When deploying to Hop, we use a tool called Nixpacks to automatically infer your environment and build a container image for your application. However, you can also use your own Dockerfile to build your image. If we detect a Dockerfile in your project directory, we’ll use that instead of Nixpacks.

Deployment Methods

There are various ways to deploy applications to Hop.

Deployment Options

When creating a deployment, you are able to configure various options to customize how your application runs. All of these options can be updated after the deployment is created, too.


The resources section allows you to configure the compute resources your that each container which runs within your deployment will be allocated (vCPU, memory and disk space). Hop has 4 presets which you can choose from to quickly set your resources. You can also configure the resources manually by selecting Custom Resources and setting the values yourself.

Volume Settings

If you select the Add volume to deployment checkbox, you’re able to configure the size and mount path of the volume that will be attached to your deployment. Please note that by selecting this option, your deployment will become Stateful. Stateful deployments may currently only run one container at a time.

File system

You can choose between two file systems for your volume: ext4 and xfs. In general, XFS is better at handling large files, while Ext4 is more is more performant when handling a lot of small files. XFS is usually recommended for running databases. Please see this article by Red Hat for more information.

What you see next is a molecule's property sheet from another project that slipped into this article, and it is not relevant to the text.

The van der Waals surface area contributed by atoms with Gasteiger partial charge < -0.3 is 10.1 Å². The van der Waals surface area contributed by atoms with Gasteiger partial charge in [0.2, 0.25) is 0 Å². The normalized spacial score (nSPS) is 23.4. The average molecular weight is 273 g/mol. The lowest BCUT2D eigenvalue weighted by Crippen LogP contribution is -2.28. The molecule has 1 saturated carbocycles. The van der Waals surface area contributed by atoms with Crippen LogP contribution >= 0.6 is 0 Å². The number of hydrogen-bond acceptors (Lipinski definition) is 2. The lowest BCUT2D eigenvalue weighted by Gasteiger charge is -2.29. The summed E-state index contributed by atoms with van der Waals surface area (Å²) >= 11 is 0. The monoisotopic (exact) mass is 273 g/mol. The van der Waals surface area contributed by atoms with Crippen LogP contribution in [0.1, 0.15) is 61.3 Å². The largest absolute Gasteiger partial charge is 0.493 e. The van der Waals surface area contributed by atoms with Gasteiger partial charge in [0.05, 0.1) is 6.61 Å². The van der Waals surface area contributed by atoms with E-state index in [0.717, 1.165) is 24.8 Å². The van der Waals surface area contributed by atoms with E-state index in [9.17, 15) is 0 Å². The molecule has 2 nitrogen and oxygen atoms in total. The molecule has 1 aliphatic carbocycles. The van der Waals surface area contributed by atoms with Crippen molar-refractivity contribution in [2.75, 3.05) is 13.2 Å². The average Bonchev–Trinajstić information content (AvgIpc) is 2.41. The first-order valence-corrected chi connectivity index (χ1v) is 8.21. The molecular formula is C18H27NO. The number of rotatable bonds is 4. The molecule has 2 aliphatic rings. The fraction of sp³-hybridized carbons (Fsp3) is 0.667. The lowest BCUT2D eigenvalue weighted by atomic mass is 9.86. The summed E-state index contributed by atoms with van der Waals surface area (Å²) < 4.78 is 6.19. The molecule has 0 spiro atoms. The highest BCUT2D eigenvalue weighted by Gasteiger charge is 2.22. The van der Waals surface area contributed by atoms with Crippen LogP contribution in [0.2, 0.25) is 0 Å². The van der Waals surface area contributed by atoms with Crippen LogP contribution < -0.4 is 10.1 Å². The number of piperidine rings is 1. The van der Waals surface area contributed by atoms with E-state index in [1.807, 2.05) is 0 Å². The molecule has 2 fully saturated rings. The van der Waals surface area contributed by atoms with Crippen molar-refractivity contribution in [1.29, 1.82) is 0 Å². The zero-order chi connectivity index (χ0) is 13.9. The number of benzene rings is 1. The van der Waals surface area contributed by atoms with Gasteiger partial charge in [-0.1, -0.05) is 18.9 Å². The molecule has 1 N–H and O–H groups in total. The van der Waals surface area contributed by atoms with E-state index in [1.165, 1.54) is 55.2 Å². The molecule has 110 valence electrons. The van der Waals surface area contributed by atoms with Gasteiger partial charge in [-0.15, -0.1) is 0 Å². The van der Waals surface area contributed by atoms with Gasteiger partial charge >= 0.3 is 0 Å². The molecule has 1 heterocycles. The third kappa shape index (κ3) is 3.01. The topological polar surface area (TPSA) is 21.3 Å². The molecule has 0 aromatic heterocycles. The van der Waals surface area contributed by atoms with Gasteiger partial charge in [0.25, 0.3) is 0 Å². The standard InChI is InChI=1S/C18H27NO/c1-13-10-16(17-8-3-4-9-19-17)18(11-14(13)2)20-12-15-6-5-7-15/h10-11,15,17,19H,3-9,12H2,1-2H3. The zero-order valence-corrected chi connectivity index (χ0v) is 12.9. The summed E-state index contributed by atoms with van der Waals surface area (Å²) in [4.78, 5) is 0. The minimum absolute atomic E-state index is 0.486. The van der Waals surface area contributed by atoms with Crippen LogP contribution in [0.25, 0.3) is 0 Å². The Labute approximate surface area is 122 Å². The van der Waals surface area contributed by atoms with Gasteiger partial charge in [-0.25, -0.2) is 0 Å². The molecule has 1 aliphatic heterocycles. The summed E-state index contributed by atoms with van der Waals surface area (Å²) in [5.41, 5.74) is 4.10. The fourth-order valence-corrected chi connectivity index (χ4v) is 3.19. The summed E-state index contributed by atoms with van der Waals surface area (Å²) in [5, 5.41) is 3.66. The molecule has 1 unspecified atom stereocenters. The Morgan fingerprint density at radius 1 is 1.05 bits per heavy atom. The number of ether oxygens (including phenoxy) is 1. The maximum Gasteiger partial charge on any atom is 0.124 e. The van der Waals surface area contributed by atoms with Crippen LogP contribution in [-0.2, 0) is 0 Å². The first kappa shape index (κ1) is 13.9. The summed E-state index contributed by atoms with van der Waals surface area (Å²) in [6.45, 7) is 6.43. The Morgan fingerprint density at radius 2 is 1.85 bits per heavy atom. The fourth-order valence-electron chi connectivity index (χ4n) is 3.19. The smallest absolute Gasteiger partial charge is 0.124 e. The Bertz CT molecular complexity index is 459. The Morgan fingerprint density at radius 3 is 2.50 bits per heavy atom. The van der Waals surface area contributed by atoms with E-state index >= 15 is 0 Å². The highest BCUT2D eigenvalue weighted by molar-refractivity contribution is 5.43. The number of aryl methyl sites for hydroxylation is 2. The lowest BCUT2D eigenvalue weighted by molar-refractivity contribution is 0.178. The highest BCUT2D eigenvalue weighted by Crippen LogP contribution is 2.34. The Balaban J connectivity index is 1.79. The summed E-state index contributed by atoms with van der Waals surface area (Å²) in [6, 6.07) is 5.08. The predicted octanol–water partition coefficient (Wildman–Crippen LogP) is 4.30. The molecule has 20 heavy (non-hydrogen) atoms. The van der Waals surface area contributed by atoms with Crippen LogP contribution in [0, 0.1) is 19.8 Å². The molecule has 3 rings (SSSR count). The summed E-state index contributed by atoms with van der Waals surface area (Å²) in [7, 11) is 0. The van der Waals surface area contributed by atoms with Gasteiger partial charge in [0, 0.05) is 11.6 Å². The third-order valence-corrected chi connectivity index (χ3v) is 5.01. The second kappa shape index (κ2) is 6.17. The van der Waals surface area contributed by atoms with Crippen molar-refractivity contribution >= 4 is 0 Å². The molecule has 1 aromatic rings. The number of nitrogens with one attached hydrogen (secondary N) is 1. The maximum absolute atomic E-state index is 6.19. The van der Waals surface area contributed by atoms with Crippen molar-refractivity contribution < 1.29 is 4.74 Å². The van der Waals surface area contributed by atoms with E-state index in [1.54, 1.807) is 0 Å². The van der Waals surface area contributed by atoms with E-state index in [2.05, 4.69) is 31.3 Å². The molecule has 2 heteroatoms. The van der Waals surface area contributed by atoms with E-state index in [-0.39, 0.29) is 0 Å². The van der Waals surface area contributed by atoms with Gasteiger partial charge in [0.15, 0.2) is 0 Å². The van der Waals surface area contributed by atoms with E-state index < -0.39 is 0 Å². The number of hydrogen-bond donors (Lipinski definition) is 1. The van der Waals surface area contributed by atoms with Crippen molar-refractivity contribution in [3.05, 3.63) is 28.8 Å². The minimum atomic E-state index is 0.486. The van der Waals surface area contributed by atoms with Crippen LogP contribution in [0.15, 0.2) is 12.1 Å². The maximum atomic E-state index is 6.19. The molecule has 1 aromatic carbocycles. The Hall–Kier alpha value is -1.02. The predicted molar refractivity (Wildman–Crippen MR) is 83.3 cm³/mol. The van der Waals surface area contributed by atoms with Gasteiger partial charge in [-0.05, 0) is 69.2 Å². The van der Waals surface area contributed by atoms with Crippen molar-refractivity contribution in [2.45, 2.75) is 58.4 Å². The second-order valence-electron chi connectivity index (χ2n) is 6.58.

Environment Variables

You can add environment variables through our GUI, plain text editor and JSON editor. Once set, your environment variables will be made available to your application during build time and runtime.

You can also point environment variables to project secrets. If using the GUI, you can select a secret from the dropdown. If using a text editor, API or CLI, you can use the following syntax:


Advanced Options

You should only modify these options if you understand how the Dockerfile is built for the image you’re trying to deploy.

Ephemeral containers

You cannot use Ephemeral containers with Stateful deployments (volumes).

Enable Use ephemeral containers to run your deployment with ephemeral containers. Ephemeral containers are deleted immediately once they exit. This is useful for running one-off tasks such as database migrations. Your deployment can run an unlimited number of ephemeral containers at a time - you can use our API to create them dynamically.

Entrypoint & CMD Override

You can override the entrypoint or CMD of your containers within the scope of a deployment.

The entrypoint is the base command that is run when the container starts. The CMD is the default arguments to pass to the entrypoint. An entrypoint is always needed, and if not provided, is inherited from the base image.